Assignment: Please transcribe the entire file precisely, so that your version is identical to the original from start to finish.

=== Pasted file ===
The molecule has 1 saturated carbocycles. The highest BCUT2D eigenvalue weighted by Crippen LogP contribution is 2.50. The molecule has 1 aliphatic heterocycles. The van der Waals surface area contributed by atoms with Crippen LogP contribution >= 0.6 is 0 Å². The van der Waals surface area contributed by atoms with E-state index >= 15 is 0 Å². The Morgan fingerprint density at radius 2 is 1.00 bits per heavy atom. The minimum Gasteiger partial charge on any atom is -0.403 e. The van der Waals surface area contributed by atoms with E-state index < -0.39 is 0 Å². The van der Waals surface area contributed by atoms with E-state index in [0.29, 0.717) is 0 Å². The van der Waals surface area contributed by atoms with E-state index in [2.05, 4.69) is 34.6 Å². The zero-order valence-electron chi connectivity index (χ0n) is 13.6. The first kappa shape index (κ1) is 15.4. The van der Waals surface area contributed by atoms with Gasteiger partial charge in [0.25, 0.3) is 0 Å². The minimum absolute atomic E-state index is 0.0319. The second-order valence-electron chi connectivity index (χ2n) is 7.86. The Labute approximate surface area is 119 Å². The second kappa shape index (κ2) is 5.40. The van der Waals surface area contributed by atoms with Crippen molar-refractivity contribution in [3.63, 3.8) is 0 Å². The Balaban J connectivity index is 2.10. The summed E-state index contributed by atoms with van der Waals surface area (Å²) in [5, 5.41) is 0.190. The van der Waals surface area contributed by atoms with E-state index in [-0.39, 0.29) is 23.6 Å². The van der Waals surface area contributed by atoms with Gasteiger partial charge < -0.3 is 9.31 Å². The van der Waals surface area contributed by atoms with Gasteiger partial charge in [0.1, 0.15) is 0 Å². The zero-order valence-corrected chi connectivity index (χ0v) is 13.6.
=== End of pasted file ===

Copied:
The molecule has 1 saturated carbocycles. The highest BCUT2D eigenvalue weighted by Crippen LogP contribution is 2.50. The molecule has 1 aliphatic heterocycles. The van der Waals surface area contributed by atoms with Crippen LogP contribution >= 0.6 is 0 Å². The van der Waals surface area contributed by atoms with E-state index >= 15 is 0 Å². The Morgan fingerprint density at radius 2 is 1.00 bits per heavy atom. The minimum Gasteiger partial charge on any atom is -0.403 e. The van der Waals surface area contributed by atoms with E-state index < -0.39 is 0 Å². The van der Waals surface area contributed by atoms with E-state index in [0.29, 0.717) is 0 Å². The van der Waals surface area contributed by atoms with E-state index in [2.05, 4.69) is 34.6 Å². The zero-order valence-electron chi connectivity index (χ0n) is 13.6. The first kappa shape index (κ1) is 15.4. The van der Waals surface area contributed by atoms with Gasteiger partial charge in [0.25, 0.3) is 0 Å². The minimum absolute atomic E-state index is 0.0319. The second-order valence-electron chi connectivity index (χ2n) is 7.86. The Labute approximate surface area is 119 Å². The second kappa shape index (κ2) is 5.40. The van der Waals surface area contributed by atoms with Crippen molar-refractivity contribution in [3.63, 3.8) is 0 Å². The Balaban J connectivity index is 2.10. The summed E-state index contributed by atoms with van der Waals surface area (Å²) in [5, 5.41) is 0.190. The van der Waals surface area contributed by atoms with E-state index in [-0.39, 0.29) is 23.6 Å². The van der Waals surface area contributed by atoms with Gasteiger partial charge < -0.3 is 9.31 Å². The van der Waals surface area contributed by atoms with Gasteiger partial charge in [0.1, 0.15) is 0 Å². The zero-order valence-corrected chi connectivity index (χ0v) is 13.6.